SURPRISE, Ariz. (AP) — Nearly four years after Dayton Moore was hired to turn the Kansas City Royals around, they still aren't turned.
Judged solely by wins and losses, last year was even a step backward. Hampered by injuries, the Royals wound up 65-97, 10 fewer wins than the year before in spite of Zack Greinke's Cy Young Award season. Without exception during the still-young Moore era, the Royals have remained in or near last place in the AL Central.
Nevertheless, although he knows the patience of fans and ownership is far from inexhaustible, Moore seems entirely comfortable staying the course.
"I don't feel any more pressure than I always do," said the crewcut 43-year-old native of Wichita, Kan. "We're committed to the plan. I know our plan is working as far as what we're trying to do. I'm confident and continue to stay motivated."
Nobody, not even owner David Glass, predicted instant gratification in the summer of 2006 when Moore was hired off the staff of the Atlanta Braves as general manager. At the time, the Royals were one of the poorest-run and least-committed organizations in baseball.
But the Glass family, for the most part, has kept the promise it made when Moore accepted the job. Money has been spent in a much more generous way. Scouting and player development have been increased, particularly with an eye toward Latin America.
A minor league team was also added. Now, Moore points to a bevy of prospects being patiently brought along. He believes they are the core of a group who are destined to break a postseason drought which is entering its second quarter-century.
He is in this for the long haul and hopes that fans are, too.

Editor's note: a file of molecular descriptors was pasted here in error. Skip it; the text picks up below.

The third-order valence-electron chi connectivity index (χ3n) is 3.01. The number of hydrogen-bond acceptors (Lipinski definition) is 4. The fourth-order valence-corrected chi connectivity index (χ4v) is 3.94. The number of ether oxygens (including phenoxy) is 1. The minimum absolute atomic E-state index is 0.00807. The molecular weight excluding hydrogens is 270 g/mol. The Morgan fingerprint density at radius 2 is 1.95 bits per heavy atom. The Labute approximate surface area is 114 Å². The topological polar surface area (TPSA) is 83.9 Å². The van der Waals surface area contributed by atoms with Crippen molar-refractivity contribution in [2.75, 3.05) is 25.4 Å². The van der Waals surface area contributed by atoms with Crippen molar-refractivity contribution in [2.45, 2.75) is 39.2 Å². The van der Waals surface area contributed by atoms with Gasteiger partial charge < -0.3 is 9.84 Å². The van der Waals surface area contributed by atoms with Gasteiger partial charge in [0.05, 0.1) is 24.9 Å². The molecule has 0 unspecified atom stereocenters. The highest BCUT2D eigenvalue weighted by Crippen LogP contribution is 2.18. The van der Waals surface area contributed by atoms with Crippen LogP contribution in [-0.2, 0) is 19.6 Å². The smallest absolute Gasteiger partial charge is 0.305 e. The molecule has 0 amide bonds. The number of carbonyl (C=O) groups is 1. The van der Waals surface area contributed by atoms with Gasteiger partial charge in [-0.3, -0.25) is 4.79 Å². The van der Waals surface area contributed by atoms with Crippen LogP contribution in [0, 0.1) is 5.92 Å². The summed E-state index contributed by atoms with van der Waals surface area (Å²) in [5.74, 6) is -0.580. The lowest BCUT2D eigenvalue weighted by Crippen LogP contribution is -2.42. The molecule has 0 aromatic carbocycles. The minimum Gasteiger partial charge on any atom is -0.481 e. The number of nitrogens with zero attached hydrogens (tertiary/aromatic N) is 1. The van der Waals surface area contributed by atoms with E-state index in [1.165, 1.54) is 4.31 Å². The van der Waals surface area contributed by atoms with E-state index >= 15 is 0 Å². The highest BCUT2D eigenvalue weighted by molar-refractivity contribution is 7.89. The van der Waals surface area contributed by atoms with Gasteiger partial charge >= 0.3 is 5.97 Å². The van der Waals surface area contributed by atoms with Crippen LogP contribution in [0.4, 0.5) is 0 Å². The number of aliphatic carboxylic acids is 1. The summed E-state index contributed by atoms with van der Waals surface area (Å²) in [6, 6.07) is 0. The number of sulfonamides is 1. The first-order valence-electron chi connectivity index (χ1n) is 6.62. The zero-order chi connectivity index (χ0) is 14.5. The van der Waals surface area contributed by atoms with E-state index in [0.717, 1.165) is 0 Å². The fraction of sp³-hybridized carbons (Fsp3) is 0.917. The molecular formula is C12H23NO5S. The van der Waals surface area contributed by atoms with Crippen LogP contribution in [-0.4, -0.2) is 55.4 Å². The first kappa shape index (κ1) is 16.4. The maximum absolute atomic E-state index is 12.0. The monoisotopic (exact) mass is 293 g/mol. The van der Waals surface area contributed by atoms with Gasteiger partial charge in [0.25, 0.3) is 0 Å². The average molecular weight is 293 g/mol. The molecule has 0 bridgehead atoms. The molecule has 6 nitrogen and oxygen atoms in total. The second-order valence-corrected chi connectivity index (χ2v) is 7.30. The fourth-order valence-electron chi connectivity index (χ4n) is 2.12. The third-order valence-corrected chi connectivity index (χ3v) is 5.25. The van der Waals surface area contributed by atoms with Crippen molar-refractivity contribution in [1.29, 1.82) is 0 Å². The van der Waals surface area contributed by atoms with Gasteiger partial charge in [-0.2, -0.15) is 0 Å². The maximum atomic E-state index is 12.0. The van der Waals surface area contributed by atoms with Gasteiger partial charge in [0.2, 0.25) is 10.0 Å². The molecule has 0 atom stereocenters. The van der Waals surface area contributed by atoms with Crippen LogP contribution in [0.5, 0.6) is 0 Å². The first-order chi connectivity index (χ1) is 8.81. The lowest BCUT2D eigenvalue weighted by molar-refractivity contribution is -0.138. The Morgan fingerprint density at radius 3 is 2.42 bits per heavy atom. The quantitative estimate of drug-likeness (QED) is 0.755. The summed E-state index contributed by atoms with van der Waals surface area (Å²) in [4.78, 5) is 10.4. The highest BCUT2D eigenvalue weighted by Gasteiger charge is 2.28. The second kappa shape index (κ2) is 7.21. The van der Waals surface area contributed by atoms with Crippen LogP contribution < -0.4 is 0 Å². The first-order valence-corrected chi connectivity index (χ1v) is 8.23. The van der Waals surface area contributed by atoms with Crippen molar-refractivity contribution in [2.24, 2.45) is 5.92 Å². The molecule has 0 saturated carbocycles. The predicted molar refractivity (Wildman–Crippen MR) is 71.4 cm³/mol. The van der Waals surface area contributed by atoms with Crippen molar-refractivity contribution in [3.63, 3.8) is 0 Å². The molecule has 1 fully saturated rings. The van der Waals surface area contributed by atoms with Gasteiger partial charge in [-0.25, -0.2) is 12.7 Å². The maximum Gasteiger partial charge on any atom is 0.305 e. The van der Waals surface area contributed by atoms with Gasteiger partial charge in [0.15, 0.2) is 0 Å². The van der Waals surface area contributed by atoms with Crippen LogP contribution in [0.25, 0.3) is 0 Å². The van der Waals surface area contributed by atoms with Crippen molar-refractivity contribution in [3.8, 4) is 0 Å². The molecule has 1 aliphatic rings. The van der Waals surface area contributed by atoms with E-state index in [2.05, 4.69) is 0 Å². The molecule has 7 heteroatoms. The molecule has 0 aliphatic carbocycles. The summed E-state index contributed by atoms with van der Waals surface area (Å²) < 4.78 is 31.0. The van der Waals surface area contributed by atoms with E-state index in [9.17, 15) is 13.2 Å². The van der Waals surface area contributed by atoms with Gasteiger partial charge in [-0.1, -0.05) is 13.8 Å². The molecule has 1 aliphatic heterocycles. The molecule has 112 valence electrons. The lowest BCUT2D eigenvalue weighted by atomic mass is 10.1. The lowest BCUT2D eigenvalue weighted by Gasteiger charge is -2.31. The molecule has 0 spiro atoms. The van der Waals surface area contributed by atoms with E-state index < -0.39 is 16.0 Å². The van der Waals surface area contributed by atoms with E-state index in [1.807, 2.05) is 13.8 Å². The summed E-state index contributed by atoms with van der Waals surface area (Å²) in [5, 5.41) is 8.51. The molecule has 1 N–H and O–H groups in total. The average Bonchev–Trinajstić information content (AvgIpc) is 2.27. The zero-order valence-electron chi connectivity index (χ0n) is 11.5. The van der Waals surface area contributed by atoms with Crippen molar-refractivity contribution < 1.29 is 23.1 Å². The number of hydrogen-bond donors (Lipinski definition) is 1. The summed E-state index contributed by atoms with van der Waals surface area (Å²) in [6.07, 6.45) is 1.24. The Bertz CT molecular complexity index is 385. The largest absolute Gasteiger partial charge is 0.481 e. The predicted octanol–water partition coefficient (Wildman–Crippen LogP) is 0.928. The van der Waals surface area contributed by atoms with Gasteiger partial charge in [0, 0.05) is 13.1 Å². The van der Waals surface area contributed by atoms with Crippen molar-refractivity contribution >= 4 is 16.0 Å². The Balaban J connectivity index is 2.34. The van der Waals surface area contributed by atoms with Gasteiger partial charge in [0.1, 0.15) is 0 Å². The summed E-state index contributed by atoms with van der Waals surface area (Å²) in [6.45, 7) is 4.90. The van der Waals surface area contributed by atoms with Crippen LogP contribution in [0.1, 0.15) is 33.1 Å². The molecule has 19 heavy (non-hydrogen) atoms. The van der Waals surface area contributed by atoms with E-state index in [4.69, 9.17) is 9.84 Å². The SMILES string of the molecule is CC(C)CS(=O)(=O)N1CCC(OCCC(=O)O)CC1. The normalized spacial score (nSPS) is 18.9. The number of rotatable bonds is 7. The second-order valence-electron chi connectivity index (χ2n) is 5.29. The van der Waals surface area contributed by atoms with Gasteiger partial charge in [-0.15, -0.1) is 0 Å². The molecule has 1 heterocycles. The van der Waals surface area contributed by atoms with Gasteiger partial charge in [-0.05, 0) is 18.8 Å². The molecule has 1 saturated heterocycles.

"I feel good about the progress," he said after watching pitching prevail in the second intrasquad game of the spring. "I know what we were up against. We knew what our challenges were when we came here. I'm very confident we'll continue to build our farm system."
Before Moore arrived, the Royals habitually drafted with money in mind as much as talent, often using their high-end picks on middle-range prospects because they would cost less.
But that is no longer true. In the past three drafts, Moore has spent millions signing first-round picks Mike Moustakas and Eric Hosmer, power-hitting high school infielders, and former Big 12 pitcher of the year Aaron Crow. Chris Dwyer, a promising left-hander with three above-average pitches, was signed for a $1.45 million bonus even though he was not drafted until the fourth round.
But an even more obscure name to most fans may be a better gauge of how the plan is working.
Just getting his bearings in professional baseball is Noel Arguelles, a 20-year-old Cuban defector with a whiplash fastball. The 6-foot-4 left-hander is the most expensive amateur signing in Kansas City history. After he left his mother and sister in Cuba, the Royals bested the Boston Red Sox with a $7 million offer.
"One of the first things we did after Dayton got here was triple our Latin America budget right away," said assistant general manager Dean Taylor. "Arguelles was the first time we really went out and spent a significant amount of money on a Latin American. We have that commitment to leave no stone unturned anywhere in the world, whether it's in the United States, Canada or Puerto Rico in the draft, in Japan, players coming out of Cuba. We're going one step at a time."
The Royals know they'll never outgun teams like the Yankees, Angels or Red Sox when it comes to writing checks. But that doesn't mean they can't win.
"I wouldn't expect the Glass family to employ us if we didn't feel we could win a championship in Kansas City," Moore said. "When is that going to happen? I don't know. We're going to continue to concentrate on getting better each day. And then some day we're going to wake up and be good."